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If Emotion Can Nearly Bring Down a 300-Year Union, Think What It Can Do for You!

By Jeff Beals

Tensions flared and emotions ran high as the calendar neared Election Day. For weeks, television reports showed footage of passionate citizens campaigning – feverishly trying to convince their fellow countrymen and countrywomen to vote one way or another. Images of large crowds holding little blue signs saying “YES” and “NO THANKS” will be remembered for generations.

It was an historic vote that took place recently in Scotland. The ballot language was simple: “Should Scotland be an independent country?”

Such a simple question. Such raw emotion.

A group of Scottish nationalists had been urging the Scots to vote for independence and thus end the country’s 307-year union with the United Kingdom. Geographically, Scotland is small and its population is little more than 5 million. But it’s an important part of the U.K. for both cultural and economic reasons.

For a while, the pro-independence nationalists, known as the “YES” campaign, looked like they might pull it off. They stirred passions, inflamed feelings of Scottish pride and painted a rosy picture of what life might be like in an independent Scotland.

A pro-British-union group, known as the “NO” campaign, sprung up to protect the status quo. Politicians in London, desperate to keep the union intact, promised concessions and incentives if the Scots voted to stay.

In the end, the “NO” campaign won as the Scots voted 55-to-45-percent to remain part of the U.K. While the final margin was 10 percent, the polls showed a much closer race just a couple weeks prior. At times during the campaign, it appeared to be a toss-up.

I’m not Scottish. I’ve never been to Scotland. And other than a European history class in college and watching Braveheart on cable 20 years ago, I’m not schooled in Scottish history.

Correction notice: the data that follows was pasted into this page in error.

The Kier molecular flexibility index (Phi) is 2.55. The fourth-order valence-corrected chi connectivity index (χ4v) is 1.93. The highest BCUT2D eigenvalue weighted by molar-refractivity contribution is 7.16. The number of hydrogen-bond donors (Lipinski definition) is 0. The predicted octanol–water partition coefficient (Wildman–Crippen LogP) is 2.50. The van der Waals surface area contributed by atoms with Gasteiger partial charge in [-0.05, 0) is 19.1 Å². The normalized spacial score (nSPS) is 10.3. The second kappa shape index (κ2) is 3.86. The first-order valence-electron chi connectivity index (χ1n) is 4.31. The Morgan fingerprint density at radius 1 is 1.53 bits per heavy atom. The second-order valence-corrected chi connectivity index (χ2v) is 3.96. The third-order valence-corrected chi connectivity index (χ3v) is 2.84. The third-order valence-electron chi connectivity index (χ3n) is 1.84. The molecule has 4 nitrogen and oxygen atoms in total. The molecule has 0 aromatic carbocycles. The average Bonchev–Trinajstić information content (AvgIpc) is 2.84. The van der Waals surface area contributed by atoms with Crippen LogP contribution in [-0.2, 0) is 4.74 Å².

But I was fascinated with this election and the campaign preceding it.

Like many political campaigns, emotion played a key role.

A quote in the Wall Street Journal illustrates that emotion: “My heart says ‘yes’ but my head says ‘no,'” said Kyle McBride a 21-year-old resident of Glasgow who supported independence.

If you look at the campaign from a purely logical perspective, most Scots are probably better off keeping the status quo. Had the country chosen independence, the economic ramifications, at least in the first few years, could have been onerous.

Choosing independence generally would have been a “heart” decision over a “head” decision. I’m not saying “head” decisions are always best and that “heart” decisions are bad. I usually think with my head, but sometimes it does make sense to go with your heart. As a non-Scottish and non-British person, I didn’t really care which side won.

The point here is that the use of emotion, playing to the Scottish people’s hearts, was effective. Until the “NO” campaign pulled out all the stops near the end, there was a decent chance the “YES” campaign would have won. Scotland would have shocked the world.